Shalala v. Whitecotton, 514 U.S. 268, 7 (1995)

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274

SHALALA v. WHITECOTTON

Opinion of the Court

occurred after vaccination. 17 F. 3d, at 376. This statement simply does not square with the plain language of the statute. In laying out the elements of a prima facie case, the Act provides that a claimant relying on the table (and not alleging significant aggravation) must show that "the first symptom or manifestation of the onset . . . of [her table illness] . . . occurred within the time period after vaccine administration set forth in the Vaccine Injury Table." 300aa-11(c)(1)(C)(i). If a symptom or manifestation of a table injury has occurred before a claimant's vaccination, a symptom or manifestation after the vaccination cannot be the first, or signal the injury's onset. There cannot be two first symptoms or onsets of the same injury. Thus, a demonstration that the claimant experienced symptoms of an injury during the table period, while necessary, is insufficient to make out a prima facie case. The claimant must also show that no evidence of the injury appeared before the vaccination.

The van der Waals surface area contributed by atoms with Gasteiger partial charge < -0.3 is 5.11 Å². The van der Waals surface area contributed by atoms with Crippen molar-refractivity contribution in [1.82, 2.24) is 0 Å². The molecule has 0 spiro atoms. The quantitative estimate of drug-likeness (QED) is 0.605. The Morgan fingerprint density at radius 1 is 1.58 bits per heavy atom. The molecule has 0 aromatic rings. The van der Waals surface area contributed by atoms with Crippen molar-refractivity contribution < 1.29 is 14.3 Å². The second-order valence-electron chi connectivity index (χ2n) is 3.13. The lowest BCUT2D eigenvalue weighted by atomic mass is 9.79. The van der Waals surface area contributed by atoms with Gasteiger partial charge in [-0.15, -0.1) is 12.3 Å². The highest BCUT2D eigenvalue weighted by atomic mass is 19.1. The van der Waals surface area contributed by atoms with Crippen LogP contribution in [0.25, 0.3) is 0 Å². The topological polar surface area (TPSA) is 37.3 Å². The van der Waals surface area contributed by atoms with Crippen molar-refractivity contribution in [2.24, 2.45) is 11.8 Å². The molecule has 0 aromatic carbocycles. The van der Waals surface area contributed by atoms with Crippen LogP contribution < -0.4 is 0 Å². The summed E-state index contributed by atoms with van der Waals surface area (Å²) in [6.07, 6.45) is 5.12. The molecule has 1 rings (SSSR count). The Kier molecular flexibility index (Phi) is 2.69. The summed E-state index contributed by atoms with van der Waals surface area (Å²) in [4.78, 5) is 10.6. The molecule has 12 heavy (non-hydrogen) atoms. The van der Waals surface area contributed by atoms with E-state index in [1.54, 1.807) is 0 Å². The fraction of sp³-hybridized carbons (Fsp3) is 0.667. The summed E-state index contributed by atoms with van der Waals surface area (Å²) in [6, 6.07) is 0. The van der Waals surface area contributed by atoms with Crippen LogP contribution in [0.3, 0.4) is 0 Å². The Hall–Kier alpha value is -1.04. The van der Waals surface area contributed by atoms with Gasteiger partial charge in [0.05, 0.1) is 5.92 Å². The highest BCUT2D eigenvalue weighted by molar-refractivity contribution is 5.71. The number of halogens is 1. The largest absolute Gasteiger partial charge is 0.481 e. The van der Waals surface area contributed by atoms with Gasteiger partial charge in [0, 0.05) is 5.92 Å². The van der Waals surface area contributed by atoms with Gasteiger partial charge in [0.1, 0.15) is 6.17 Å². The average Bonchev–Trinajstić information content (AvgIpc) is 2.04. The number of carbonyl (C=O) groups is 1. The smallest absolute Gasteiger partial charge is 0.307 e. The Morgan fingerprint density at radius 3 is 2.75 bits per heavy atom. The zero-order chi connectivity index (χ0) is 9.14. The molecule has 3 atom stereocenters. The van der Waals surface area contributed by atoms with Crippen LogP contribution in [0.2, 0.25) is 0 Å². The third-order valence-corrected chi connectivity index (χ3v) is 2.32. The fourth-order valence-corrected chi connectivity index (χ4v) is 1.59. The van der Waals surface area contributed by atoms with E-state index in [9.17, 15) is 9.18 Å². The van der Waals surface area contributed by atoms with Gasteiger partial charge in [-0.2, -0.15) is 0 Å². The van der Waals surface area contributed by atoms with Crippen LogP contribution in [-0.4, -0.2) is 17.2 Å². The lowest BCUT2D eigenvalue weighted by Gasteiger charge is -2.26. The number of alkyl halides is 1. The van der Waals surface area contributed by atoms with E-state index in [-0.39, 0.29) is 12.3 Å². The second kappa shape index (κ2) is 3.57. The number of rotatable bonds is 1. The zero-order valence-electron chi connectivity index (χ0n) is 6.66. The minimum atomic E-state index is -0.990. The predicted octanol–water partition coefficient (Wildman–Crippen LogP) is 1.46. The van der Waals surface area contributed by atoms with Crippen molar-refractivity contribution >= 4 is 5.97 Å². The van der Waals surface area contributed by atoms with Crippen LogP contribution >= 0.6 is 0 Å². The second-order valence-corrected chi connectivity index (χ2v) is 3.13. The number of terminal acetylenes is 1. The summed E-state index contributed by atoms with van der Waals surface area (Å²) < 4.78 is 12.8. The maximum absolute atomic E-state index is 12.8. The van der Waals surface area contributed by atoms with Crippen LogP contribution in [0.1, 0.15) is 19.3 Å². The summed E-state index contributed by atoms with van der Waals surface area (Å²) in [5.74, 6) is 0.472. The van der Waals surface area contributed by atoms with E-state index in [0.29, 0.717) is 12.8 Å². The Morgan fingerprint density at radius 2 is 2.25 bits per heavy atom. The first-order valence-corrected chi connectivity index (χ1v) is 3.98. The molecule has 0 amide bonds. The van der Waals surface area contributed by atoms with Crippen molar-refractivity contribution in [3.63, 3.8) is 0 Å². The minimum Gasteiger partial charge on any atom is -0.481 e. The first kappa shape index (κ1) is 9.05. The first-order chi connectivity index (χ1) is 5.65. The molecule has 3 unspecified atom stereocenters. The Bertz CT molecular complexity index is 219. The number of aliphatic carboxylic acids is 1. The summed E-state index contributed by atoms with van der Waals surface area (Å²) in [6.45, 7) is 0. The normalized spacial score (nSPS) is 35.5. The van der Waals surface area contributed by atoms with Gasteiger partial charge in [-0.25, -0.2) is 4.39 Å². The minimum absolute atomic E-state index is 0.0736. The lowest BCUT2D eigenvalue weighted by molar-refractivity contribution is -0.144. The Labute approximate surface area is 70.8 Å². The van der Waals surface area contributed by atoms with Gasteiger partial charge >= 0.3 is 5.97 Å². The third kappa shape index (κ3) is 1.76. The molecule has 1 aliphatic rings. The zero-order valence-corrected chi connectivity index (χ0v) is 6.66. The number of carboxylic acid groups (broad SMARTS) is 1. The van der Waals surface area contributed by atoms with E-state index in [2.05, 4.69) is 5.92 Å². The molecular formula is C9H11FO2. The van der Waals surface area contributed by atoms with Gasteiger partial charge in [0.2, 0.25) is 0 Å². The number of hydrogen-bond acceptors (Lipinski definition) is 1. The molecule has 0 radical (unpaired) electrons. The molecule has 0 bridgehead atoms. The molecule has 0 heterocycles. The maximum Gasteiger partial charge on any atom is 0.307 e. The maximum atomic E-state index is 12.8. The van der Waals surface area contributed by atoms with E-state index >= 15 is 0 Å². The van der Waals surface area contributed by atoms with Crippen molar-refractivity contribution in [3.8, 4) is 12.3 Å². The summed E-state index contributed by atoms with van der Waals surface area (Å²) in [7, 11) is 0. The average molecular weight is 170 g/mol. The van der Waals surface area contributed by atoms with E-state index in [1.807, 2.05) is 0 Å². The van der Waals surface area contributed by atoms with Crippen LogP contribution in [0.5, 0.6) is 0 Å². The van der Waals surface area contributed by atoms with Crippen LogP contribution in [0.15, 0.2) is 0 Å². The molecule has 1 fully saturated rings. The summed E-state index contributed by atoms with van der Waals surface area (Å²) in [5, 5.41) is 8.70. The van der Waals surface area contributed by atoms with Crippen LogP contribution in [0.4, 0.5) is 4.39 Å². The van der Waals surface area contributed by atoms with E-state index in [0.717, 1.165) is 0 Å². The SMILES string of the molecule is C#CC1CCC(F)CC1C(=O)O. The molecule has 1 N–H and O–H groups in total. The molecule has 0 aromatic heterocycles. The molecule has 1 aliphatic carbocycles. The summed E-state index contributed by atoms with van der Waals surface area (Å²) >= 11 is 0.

In coming to the contrary conclusion, the Court of Appeals relied on language in the table, which contains the heading, "Time period for first symptom or manifestation of onset . . . after vaccine administration." 42 U. S. C. 300aa-14(a) (1988 ed., Supp. V). The Court of Appeals saw a "signifi-cant" distinction, 17 F. 3d, at 376, between this language and that of 42 U. S. C. 300aa-11(c)(1)(C)(i), which is set forth above. We do not. The key to understanding the heading is the word "onset." Since the symptom or manifestation occurring after the vaccination must be evidence of the table injury's onset, an injury manifested before the vaccination could qualify only on the theory that it could have two onsets, one before the vaccination, one after it. But it cannot: one injury, one onset. Indeed, even if the language of the heading did conflict with the text of 300aa-11(c)(1)(C)(i), the latter would prevail, since the table heading was obviously meant to be a short form of the text preceding it.

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